Last Saturday afternoon, every surface in my usually-neat kitchen was covered with condiments, vegetables, spices or soon-to-be-cooked meat. The scent of roasting chicken wafted from the oven and meat sizzled in a pot as my son browned beef cubes in oil for a stew. My daughter stood at the counter next to him, handing him the ingredients he needed.
Christmas for our family was hijacked by COVID, as it was for many families. None of us contracted it, but my son had been exposed and was waiting for test results. Different factors and scheduling conflicts meant that we could only get together last Saturday. None of us wanted to try to re-create Christmas. The tree and decorations were long-gone and we all wanted to move away from 2021 and, hopefully, to a better 2022 for all of us.
So we chose to do a cooking day – a Saturday spent prepping meals for the week. We each chose recipes and bought ingredients to make enough for all of us. Ben picked our daughter, Luce, up at the train station around lunch time. Erik, arms laden with bags of food, his own pots and pans and an impressive cutting knife arrived shortly afterwards. He quickly (and efficiently) usurped my place at the stove and I didn’t mind a bit.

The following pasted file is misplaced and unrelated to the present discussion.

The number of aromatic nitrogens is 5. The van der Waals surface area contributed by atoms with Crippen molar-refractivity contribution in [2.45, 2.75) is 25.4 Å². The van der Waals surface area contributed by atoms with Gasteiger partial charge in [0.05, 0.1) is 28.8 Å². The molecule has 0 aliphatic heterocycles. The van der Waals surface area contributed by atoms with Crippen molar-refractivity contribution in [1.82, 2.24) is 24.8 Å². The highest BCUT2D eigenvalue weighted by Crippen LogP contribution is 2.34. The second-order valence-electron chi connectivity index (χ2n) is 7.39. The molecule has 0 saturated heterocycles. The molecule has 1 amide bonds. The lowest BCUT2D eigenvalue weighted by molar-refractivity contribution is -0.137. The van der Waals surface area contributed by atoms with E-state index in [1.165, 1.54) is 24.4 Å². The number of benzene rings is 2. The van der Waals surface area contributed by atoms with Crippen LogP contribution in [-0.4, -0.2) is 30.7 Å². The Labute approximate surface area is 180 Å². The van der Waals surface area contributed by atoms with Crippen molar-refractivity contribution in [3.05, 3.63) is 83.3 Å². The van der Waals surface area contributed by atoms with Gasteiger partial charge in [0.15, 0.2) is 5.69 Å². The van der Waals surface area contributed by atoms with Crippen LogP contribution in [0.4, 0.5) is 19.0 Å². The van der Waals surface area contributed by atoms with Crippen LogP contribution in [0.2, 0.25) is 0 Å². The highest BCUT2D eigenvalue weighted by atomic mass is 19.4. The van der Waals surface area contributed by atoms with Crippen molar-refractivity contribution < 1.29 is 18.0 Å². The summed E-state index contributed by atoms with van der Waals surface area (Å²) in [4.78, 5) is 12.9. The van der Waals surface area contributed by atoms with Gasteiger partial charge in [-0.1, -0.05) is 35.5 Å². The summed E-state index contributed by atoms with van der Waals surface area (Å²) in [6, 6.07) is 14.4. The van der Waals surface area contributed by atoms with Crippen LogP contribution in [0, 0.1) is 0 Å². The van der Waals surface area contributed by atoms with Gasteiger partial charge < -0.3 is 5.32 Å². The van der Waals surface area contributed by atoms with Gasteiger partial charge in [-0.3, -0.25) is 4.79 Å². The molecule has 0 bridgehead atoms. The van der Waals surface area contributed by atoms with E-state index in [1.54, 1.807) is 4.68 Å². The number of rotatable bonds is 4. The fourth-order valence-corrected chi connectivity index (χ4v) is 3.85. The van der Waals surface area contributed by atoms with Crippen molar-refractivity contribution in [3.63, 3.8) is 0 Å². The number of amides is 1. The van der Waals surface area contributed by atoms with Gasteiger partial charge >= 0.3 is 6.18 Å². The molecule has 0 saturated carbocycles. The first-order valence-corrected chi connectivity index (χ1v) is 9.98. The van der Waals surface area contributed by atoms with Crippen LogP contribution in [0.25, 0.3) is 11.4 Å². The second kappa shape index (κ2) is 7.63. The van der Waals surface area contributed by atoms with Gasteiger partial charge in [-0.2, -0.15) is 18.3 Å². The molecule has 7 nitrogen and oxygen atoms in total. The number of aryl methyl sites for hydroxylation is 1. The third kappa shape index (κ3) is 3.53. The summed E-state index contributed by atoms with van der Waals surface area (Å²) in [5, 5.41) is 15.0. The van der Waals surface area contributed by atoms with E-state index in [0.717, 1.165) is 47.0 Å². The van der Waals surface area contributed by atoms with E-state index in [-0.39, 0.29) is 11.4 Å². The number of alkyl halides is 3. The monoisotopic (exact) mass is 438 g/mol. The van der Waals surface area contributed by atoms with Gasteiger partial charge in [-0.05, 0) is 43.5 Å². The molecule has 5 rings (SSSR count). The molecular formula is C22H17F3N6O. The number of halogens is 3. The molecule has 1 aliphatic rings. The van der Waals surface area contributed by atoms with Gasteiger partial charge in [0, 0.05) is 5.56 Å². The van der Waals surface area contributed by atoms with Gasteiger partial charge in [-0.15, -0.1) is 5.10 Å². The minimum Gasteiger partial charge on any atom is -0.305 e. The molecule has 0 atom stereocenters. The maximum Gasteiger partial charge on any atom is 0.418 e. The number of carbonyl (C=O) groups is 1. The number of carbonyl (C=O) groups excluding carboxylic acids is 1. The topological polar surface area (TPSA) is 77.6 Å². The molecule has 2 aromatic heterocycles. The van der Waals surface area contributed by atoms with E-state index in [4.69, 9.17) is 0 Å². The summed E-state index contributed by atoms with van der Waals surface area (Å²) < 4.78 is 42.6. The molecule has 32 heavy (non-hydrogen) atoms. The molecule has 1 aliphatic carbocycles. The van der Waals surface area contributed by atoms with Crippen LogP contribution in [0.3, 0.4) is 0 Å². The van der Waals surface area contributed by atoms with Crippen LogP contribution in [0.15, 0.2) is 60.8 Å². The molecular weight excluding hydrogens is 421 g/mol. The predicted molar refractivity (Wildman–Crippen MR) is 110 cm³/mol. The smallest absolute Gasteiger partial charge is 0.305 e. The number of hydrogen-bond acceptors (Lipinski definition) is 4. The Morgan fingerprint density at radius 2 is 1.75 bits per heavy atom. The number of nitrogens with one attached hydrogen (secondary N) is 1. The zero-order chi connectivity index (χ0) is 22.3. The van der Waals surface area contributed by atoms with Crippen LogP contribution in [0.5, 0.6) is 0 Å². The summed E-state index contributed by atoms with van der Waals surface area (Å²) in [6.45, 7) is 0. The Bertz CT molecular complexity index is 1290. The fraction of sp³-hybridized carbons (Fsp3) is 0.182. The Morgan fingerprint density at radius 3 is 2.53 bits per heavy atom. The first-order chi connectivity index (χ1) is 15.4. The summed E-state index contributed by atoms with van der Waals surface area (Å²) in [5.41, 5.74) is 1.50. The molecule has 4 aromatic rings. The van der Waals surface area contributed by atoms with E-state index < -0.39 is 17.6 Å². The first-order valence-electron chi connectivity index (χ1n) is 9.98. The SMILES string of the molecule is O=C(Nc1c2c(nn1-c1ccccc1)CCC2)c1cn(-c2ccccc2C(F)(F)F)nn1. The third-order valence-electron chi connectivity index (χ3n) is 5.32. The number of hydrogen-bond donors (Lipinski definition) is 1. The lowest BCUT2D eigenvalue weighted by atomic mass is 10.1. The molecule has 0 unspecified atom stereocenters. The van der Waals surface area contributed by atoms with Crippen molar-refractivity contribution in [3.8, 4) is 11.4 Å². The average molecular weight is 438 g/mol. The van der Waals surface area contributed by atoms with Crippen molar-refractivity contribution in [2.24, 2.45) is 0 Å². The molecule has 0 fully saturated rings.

Ben sat at one end of the kitchen table creating a colorful mosaic of chopped vegetables for a recipe: vibrant-orange carrots, bright yellow and red peppers, translucent white onions and the soothing pale-green of celery. I slipped into the chair next to him and watched my daughter and son deep in conversation. They leaned their heads closer together to be heard over the whirring of the stove fan and the sizzle of the meat. “I guess we’re not really needed here,” I said to Ben. He knew I meant this in the best possible way. He lifted his eyes from the cutting board and glanced towards our adult children just as they laughed about something one of them said. “No,” said Ben with a smile. “We’re not.”
There was no fancy table setting, no uncomfortable holiday outfits, no Christmas carols, no turkey or stuffing and no expectations to make this a perfect day. Instead, the day was a chaotic jumble for the senses: a rainbow of colored veggies, the smell of meat cooking, voices raised in conversation, music, a warm fire in the next room and laughter. At the end, we all had containers filled with hearty soup, chicken in a spicy red sauce, a rich brown stew and chicken enchiladas in salsa verde – all made with love. It felt pretty perfect to me.
Yesterday was not a good day. I had myself a sublime pity party because we are on lockdown for the holidays. I stayed in my dressing gown for hours, moaning about the fact that Christmas without family was the saddest thing ever. Sorrow bubbled up and leaked from my eyes in the form of tears. They rolled liberally down my cheeks because I won’t see my kids over the holidays. Then, not to be outdone, guilt kicked in.